40

Here is what I am doing:

$ python
Python 2.7.6 (v2.7.6:3a1db0d2747e, Nov 10 2013, 00:42:54) 
[GCC 4.2.1 (Apple Inc. build 5666) (dot 3)] on darwin
>>> import statsmodels.api as sm
>>> statsmodels.__version__
'0.5.0'
>>> import numpy 
>>> y = numpy.array([1,2,3,4,5,6,7,8,9])
>>> X = numpy.array([1,1,2,2,3,3,4,4,5])
>>> res_ols = sm.OLS(y, X).fit()
>>> res_ols.params
array([ 1.82352941])

I had expected an array with two elements?!? The intercept and the slope coefficient?

3
  • 2
    Docs: An interecept is not included by default and should be added by the user. See statsmodels.tools.add_constant. – alko Dec 20 '13 at 10:33
  • 2
    What is the significance of add_constant() here. When I generate a model in linear reg., I would expect to have an intercept, y = mX + C. What's the intention to have someone do additional operation of adding constant on top of input vector. – Abhi Sep 18 '16 at 22:57
  • Interestingly, if you use the R-like formula api in statsmodels that gives you the intercept by default. – MJMacarty Jan 6 '19 at 0:43
65

Try this:

X = sm.add_constant(X)
sm.OLS(y,X)

as in the documentation:

An intercept is not included by default and should be added by the user

statsmodels.tools.tools.add_constant

4
  • Wow that is quick ;-) Thanks, that helps. – Tom Dec 20 '13 at 10:41
  • I was looking at the ols example ate the wls page so I guess that is why I overlooked the add_constant(), as it's not mentioned on that page. – Tom Dec 20 '13 at 10:47
  • @behzad-nouri, I would appreciate if you could have a look at this: stackoverflow.com/questions/44747203/… – Desta Haileselassie Hagos Jun 25 '17 at 15:25
  • 19
    I am quite puzzled by this. Why isn't an intercept added by default? Why do you want to run the linear regression without the bloody constant? It makes no sense to me. – FaCoffee Oct 16 '17 at 18:24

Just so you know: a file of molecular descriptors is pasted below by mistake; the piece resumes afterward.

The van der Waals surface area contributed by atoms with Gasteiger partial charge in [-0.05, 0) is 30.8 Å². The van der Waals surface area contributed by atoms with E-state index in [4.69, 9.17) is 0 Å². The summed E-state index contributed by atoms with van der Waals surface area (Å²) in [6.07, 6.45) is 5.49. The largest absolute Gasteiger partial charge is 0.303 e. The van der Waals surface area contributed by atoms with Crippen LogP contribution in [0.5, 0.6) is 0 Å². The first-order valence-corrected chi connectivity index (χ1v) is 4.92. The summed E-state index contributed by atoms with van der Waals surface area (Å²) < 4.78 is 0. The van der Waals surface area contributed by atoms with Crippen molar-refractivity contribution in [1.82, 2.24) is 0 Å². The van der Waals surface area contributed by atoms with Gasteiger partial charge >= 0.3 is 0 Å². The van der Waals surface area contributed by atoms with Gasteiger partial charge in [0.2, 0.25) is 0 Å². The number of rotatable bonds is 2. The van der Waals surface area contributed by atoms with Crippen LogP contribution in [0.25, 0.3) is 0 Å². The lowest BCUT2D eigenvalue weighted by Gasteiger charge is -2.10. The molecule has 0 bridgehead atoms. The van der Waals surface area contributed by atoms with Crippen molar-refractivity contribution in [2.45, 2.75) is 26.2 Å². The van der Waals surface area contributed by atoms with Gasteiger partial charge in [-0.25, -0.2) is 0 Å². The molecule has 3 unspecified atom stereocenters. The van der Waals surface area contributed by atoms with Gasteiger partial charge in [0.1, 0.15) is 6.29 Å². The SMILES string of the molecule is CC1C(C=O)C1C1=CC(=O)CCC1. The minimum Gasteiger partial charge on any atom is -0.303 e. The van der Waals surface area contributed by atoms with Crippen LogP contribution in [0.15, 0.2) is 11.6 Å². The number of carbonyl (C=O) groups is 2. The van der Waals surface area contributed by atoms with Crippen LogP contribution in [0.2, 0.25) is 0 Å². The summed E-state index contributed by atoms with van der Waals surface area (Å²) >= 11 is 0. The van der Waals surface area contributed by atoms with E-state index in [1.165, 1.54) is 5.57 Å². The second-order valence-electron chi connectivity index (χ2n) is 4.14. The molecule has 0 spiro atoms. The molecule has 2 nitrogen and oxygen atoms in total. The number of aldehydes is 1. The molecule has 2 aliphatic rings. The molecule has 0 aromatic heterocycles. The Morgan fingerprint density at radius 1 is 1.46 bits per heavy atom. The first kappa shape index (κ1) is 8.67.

9

Just to be complete, this works:

>>> import numpy 
>>> import statsmodels.api as sm
>>> y = numpy.array([1,2,3,4,5,6,7,8,9])
>>> X = numpy.array([1,1,2,2,3,3,4,4,5])
>>> X = sm.add_constant(X)
>>> res_ols = sm.OLS(y, X).fit()
>>> res_ols.params
array([-0.35714286,  1.92857143])

It does give me a different slope coefficient, but I guess that figures as we now do have an intercept.

2

Try this, it worked for me:

import statsmodels.formula.api as sm

from statsmodels.api import add_constant

X_train = add_constant(X_train)

X_test = add_constant(X_test)


model = sm.OLS(y_train,X_train)

results = model.fit()

y_pred=results.predict(X_test)

results.params
1
  • 1
    use import statsmodels.api as sm instead. formula.api will not have OLS (capital case) in the next release, only ols (lower case for formula interface) – Josef Oct 5 '18 at 19:14
1

I'm running 0.6.1 and it looks like the "add_constant" function has been moved into the statsmodels.tools module. Here's what I ran that worked:

res_ols = sm.OLS(y, statsmodels.tools.add_constant(X)).fit()
0

i did add the code X = sm.add_constant(X) but python did not return the intercept value so using a little algebra i decided to do it myself in code:

this code computes regression over 35 samples, 7 features plus one intercept value that i added as feature to the equation:

import statsmodels.api as sm
from sklearn import datasets ## imports datasets from scikit-learn
import numpy as np
import pandas as pd

x=np.empty((35,8)) # (numSamples, oneIntercept + numFeatures))
feature_names = np.empty((8,))
y = np.empty((35,))

dbfv = open("dataset.csv").readlines()


interceptConstant = 1;
i = 0
# reading data and writing in numpy arrays
while i<len(dbfv):
    cells = dbfv[i].split(",")
    j = 0
    x[i][j] = interceptConstant
    feature_names[j] = str(j)
    while j<len(cells)-1:
        x[i][j+1] = cells[j]
        feature_names[j+1] = str(j+1)
        j += 1
    y[i] = cells[len(cells)-1]
    i += 1
# creating dataframes
df = pd.DataFrame(x, columns=feature_names)

target = pd.DataFrame(y, columns=["TARGET"])

X = df
y = target["TARGET"]

model = sm.OLS(y, X).fit()

print(model.params)

# predictions = model.predict(X) # make the predictions by the model


# Print out the statistics
print(model.summary())

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